WASHINGTON — One week after Americans headed to the polls to cast their final votes in the midterm elections, former president Donald Trump said Tuesday that he will mount a third White House campaign, launching an early start to the 2024 contest. But how would this time around be different?
What would the term rules be around another Trump presidency?
WHAT WE FOUND:
Presidential term limits are established in the 22nd Amendment, and in this case, it’s the first part that’s most relevant:
“No person shall be elected to the office of the President more than twice.”
That means if former President Donald Trump were to win 2024, he would not be eligible to run again in 2028.
“[The 22nd Amendment] does prevent, to some extent, a kind of caudillo, right, this sort of strongman from coming to power for too long a time,” said George Washington University political professor Matt Dallek.
These weren’t always the rules though: President Franklin Delano Roosevelt was elected to four terms. According to the National Constitution Center, interest in limiting presidential power after FDR’s tenure eventually led to the ratification of the 22nd Amendment in 1951.
Pros and cons of term limits are debated to this day, and Republicans and Democrats have floated the idea of repealing the 22nd Amendment over the years. No proposal has ever been up for serious consideration.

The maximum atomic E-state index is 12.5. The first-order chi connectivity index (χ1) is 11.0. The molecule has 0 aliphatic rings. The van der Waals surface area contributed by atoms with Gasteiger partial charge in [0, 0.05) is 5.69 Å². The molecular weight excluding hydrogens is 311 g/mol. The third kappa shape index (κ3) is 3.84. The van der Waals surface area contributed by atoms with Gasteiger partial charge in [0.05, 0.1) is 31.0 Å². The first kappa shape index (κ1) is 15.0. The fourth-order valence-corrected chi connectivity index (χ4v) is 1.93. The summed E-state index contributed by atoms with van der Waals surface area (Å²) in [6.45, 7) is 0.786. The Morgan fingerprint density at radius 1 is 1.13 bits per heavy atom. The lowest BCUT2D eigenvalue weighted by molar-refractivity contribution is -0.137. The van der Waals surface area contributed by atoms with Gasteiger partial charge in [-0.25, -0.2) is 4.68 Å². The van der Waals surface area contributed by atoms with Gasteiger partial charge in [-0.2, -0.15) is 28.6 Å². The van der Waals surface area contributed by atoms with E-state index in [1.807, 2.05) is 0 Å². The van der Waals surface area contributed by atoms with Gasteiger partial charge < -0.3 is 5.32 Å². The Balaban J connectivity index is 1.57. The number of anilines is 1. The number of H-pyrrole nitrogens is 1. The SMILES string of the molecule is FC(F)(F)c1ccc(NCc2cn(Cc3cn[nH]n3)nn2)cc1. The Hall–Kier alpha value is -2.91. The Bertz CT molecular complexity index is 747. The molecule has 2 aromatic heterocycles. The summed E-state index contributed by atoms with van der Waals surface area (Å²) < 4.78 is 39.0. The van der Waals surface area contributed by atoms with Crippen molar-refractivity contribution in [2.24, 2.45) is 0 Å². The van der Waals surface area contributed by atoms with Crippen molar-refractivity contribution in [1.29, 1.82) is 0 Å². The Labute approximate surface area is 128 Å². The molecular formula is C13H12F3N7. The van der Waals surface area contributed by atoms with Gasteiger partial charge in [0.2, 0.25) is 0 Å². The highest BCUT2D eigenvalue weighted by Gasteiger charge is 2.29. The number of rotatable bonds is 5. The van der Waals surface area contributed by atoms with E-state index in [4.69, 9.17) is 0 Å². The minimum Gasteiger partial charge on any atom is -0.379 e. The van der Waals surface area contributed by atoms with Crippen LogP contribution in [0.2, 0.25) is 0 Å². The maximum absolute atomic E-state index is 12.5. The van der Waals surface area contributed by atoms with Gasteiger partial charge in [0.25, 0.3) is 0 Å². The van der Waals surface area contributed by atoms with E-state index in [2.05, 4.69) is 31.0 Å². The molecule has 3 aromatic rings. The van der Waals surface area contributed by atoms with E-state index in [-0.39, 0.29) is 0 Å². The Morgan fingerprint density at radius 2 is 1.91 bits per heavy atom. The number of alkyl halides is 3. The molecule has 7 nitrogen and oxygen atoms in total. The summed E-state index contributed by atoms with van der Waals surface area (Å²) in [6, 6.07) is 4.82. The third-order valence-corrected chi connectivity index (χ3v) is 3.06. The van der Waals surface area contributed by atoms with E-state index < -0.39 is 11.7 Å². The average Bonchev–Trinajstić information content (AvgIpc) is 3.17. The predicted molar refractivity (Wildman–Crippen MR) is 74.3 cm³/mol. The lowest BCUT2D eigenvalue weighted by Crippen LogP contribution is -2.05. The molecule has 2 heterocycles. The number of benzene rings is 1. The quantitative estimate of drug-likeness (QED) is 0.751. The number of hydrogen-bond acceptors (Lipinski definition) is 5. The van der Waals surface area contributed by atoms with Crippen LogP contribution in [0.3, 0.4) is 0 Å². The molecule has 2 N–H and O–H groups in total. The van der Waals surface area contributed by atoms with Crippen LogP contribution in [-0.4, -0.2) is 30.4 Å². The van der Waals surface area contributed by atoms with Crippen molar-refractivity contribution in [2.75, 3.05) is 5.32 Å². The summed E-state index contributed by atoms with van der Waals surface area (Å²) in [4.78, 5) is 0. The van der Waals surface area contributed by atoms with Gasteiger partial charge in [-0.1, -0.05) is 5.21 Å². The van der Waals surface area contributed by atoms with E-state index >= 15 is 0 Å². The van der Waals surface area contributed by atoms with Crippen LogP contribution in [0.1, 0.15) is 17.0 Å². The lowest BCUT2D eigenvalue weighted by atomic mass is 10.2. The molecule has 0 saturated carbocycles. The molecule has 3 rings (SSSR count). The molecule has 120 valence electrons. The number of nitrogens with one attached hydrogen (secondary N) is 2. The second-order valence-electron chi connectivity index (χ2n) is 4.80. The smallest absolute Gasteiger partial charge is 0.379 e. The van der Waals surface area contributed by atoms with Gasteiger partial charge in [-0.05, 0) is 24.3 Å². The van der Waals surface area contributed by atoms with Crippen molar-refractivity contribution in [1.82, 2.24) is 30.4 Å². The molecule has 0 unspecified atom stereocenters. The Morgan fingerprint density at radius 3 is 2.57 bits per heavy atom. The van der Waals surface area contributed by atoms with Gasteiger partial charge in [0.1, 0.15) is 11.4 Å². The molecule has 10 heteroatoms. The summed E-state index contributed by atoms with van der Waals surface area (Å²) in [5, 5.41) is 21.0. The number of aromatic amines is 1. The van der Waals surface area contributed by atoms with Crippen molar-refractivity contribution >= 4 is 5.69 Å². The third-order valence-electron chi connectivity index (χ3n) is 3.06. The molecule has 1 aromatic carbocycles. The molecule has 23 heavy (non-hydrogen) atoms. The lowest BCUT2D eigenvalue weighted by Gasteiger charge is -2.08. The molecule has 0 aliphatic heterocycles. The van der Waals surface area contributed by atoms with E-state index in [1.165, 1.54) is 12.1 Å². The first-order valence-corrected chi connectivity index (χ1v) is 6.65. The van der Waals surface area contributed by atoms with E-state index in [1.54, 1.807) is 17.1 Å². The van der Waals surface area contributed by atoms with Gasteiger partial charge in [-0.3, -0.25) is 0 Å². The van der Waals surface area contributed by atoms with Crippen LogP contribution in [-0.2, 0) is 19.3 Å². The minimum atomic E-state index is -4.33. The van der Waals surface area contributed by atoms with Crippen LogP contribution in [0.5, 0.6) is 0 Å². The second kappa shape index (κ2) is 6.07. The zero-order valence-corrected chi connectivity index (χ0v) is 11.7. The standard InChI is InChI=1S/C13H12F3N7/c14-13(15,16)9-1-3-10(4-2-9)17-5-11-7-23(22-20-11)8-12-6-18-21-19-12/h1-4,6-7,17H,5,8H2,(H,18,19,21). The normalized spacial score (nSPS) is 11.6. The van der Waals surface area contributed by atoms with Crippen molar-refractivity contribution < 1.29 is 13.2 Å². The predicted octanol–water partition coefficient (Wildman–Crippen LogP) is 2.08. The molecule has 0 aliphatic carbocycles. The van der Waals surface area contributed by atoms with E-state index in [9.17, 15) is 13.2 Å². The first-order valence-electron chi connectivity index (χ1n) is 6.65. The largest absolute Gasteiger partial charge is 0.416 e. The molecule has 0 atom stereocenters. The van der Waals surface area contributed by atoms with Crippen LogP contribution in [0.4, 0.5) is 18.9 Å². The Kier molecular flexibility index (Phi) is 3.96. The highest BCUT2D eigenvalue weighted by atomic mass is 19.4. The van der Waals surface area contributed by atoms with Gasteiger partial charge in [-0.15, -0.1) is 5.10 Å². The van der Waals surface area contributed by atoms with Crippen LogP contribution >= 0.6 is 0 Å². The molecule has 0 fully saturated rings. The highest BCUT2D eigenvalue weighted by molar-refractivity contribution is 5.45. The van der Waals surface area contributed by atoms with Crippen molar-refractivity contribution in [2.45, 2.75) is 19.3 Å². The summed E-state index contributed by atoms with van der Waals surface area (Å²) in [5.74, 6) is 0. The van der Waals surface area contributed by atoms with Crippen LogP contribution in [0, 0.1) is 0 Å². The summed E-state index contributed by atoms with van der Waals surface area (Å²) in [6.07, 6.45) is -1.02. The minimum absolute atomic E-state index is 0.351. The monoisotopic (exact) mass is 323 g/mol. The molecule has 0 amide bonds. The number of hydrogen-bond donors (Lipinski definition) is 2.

“It would be very hard…to achieve a kind of consensus that doesn't exist in the country to repeal an amendment,” said Dallek. “Nowadays, you could see both Democrats and Republicans for different reasons, supporting a term limit on the president.”
If Trump wins, he’d be the first President in more than 130 years to move back into the White House. After losing a bid for re-election after his first term, Grover Cleveland is the only president to have been elected to a non-consecutive second term.
About those ongoing investigations involving the former President: would a campaign for office have an impact? RNC chair Ronna McDaniel said in a television interview earlier this month, it would mean the Republican party could no longer foot the legal bills for an active candidate–not even the former president.